Cremator - Alpha Ralpha Boulevard 7.8
Cremator manages to create a number of particularly elegant moments on ‘Alpha Ralpha Boulevard’. Like many other interstellar travelers Cremator manages to use restraint to create a maximum benefit. Two sides present two separate worlds. On the first side there is an aurally pleasing polychromatic world. For color is an important part of the first part. By the time the second side comes around there’s an increased focus on the tiny details. Upon closer inspection the latter half manages to create more of a drone-like atmosphere.
‘Alpha Ralpha Boulevard’ immediately references specific aspects of progressive rock. This transforms into something considerably more active. Streams of sound begin to unfurl around the three minute mark. Playing around with the tempo appears to be another source of enjoyment. Where the song really takes off in the best moment of the album is at the fifteen minute mark. Everything releases to reveal a perfectly tragic crescendo. The release is one of the most satisfying moments on the entire album for everything before had hinted at it but not quite delivered.
On ‘Catmaster’ the finale things are much quieter. A few moments verge on pure silence. Here Cremator takes a more contemplative around. Rather than indulge in anything approximating rock structures (like the previous track) it remains grounded purely in electronic origins. Parts of it feel reminiscent of more recent work coming from the Spectrum Spools label. Quiet in the case of ‘Alpha Ralpha Boulevard’ means to pay attention.
Nodolby – Inception/Aftermath 7.9
Nodolby uses patience to full effect on ‘Inception/Aftermath’. These are patient pieces. With each one sprawling out to almost unreasonable amount Nodolby has plenty of time. Melodies actually play a large part in each particular piece. For the beginning of the songs there is a focus more on the large, on the general structure. As the pieces continue though Nodolby fills in the empty spaces with new sounds until the original superstructure is destroyed to reveal the microscopic events happening right on the periphery. Using a specific segment of sound helps to keep the entire process highly unified. Indeed each piece compliments the other, happiness with sadness. These are perfectly complimentary pieces.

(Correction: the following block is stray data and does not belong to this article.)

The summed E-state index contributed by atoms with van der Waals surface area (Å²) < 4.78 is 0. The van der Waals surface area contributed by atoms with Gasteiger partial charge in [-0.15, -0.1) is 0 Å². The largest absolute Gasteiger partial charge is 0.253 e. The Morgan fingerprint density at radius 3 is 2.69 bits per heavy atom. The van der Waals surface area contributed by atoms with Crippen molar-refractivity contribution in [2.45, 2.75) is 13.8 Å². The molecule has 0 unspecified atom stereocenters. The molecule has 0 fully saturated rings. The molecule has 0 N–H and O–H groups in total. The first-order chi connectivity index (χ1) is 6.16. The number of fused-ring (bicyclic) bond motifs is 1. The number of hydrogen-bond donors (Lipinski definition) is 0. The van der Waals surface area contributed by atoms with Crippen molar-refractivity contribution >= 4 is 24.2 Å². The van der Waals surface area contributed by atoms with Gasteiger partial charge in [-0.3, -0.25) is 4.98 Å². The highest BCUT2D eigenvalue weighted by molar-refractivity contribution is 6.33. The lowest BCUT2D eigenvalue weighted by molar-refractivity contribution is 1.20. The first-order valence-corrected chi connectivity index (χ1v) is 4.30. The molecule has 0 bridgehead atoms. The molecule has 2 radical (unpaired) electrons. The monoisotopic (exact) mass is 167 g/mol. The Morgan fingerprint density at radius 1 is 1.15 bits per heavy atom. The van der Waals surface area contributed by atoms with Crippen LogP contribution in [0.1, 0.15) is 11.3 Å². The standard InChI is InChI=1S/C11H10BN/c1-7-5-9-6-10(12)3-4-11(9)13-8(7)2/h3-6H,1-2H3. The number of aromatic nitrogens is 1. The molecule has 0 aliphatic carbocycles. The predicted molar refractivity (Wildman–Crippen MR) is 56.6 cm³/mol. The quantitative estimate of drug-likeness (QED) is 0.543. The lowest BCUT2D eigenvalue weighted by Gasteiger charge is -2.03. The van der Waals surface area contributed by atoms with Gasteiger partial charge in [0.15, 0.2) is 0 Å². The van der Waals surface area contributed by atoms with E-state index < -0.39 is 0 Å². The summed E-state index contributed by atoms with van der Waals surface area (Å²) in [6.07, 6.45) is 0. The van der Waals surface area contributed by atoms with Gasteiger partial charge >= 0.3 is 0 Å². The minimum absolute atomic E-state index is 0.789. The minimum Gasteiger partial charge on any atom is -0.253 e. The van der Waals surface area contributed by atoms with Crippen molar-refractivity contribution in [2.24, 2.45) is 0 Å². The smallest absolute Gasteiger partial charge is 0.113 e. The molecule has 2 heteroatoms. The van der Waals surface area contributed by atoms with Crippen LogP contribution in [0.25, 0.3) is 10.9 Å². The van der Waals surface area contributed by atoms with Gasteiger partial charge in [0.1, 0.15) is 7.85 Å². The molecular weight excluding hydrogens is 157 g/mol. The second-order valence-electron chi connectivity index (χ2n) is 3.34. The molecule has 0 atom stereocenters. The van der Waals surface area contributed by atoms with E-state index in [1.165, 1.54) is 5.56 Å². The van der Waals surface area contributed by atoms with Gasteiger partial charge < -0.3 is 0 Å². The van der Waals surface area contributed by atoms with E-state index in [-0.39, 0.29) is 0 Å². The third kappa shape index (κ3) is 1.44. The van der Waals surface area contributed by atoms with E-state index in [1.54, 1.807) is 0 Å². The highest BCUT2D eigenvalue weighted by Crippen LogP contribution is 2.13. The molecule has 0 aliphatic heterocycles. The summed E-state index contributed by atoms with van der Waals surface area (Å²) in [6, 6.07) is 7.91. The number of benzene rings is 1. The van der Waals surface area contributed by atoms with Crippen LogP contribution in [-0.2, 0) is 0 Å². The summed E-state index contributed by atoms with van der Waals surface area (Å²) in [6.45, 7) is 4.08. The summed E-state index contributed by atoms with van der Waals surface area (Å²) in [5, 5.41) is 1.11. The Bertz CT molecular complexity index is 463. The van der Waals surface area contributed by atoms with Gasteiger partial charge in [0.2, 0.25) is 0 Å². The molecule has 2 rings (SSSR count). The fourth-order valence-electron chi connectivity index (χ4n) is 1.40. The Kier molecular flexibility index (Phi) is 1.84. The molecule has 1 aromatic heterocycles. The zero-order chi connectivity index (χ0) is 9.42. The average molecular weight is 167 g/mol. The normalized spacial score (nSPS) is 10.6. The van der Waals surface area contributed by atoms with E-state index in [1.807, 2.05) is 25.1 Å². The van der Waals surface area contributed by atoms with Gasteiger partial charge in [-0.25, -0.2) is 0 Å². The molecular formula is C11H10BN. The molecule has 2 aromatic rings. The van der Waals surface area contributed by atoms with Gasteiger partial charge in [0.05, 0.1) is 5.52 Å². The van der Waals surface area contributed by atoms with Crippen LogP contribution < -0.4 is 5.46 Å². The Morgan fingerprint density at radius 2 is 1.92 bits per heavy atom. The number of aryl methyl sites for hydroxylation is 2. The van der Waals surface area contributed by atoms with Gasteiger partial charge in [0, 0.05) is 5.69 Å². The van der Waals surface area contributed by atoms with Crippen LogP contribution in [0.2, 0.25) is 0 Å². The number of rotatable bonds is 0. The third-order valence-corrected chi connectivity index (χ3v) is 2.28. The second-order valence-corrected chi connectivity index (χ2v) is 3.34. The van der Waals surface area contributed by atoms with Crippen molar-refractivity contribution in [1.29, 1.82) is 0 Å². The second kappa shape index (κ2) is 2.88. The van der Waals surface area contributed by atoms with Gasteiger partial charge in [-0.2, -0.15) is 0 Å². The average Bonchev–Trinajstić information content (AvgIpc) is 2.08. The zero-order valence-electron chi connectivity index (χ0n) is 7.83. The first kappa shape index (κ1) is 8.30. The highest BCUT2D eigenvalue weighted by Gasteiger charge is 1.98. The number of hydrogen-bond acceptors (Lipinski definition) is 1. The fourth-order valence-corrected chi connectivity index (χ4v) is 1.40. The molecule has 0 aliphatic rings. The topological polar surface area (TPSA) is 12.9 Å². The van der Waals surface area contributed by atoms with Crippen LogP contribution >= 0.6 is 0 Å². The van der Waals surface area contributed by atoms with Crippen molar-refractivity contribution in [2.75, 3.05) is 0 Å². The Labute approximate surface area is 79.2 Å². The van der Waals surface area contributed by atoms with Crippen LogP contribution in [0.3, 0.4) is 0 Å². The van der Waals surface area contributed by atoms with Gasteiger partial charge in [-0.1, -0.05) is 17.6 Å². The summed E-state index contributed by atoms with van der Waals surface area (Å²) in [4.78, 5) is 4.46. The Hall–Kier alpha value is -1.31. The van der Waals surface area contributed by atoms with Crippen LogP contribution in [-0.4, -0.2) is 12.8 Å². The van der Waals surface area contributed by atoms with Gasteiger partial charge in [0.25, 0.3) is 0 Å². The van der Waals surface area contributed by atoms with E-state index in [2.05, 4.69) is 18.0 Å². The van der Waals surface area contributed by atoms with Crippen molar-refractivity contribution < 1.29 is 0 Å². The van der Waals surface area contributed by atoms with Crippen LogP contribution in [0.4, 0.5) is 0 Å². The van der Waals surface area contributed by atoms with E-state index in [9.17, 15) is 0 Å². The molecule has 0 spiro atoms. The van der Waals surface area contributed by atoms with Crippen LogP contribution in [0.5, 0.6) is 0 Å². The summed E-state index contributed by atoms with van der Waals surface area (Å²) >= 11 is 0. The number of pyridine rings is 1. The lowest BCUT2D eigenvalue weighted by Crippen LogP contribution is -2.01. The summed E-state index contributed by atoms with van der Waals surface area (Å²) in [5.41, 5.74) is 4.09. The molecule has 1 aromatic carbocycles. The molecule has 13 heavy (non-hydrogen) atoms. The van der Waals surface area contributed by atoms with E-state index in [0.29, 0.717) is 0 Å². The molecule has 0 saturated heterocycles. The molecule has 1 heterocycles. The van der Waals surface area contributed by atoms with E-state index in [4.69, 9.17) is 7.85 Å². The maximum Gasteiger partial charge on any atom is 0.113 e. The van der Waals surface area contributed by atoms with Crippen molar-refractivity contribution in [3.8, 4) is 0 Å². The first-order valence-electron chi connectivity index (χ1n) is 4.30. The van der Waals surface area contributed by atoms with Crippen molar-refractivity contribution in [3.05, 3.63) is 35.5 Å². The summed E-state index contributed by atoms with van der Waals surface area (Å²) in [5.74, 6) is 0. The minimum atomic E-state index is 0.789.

‘Inception’ remains the quicker paced track. Beginning with a warm sounding drone it slowly blooms. How Nodolby adds additional details only increases this sense of warmth. Happiness spreads gradually until the drone itself is completely eliminated for a jumpy heavily edited smaller size. Little pangs play on top of this as the music appears to almost shimmer. Eventually the music dissolves away into emptiness. ‘Aftermath’ starts out considerably lonelier. Without any of the activity of the first track it feels much more isolated. Here Nodolby uses silence to build tension. By the end it resembles the beauty of Nobukazu Takemura’s ‘Scope’ project with little tones bouncing off of each other in a classical manner as an organ nervously makes its way through.
Altogether this is a tender little album. The small, the large, and the medium sized tones come together to create a coherent and surprisingly emotional whole.
Boron – The Beige Album 8.0
Boron makes no sense. NPR announcers are interrupted. Pieces of noise are injected for just the sheer joy of it. Other moments Boron repeats things for seemingly no reason whatsoever. Much of this is covered in early 80s grime. Cabaret Voltaire comes to mind on some of the more ‘groove-focused’ tracks. Industrial origins are highly revered on this album. Parts of it barely seem able to focus on a single idea. The mind wanders throughout the nineteen cryptic tracks.
Rhythm is an afterthought on many of these tracks. Certain levels of pulses exist on a handful of the longer tracks. The beginning ‘Nonsensebeard’ beginning with what might be an excerpt from ‘The Conet Project’ starts things off before devolving into industrial dross. ‘Hamburger Touchdown’ shows of the bizarre sense of humor Boron uses throughout the album. On ‘G-Rated Grope’ Boron goes down an even stranger route. Everything is calculated to the most absurd extreme. Random high pitched laughter, a laughably simple beat, it comes together to create a funhouse of mirrors kind of track. For the other side of the coin are the deeply immersive near-silent tracks. ‘Moons over my Panamax’ shows what happens when Boron becomes intensely focused. Nearly silent it manages to move thanks to the sounds almost just out of the listener’s perception.
It is a great deal of fun listening and re-listening trying to piece together the mad odds and ends that make up this album. Putting it all together is almost impossible. Yet Boron gives just enough details and smudges of sound to keep it interesting over and over again.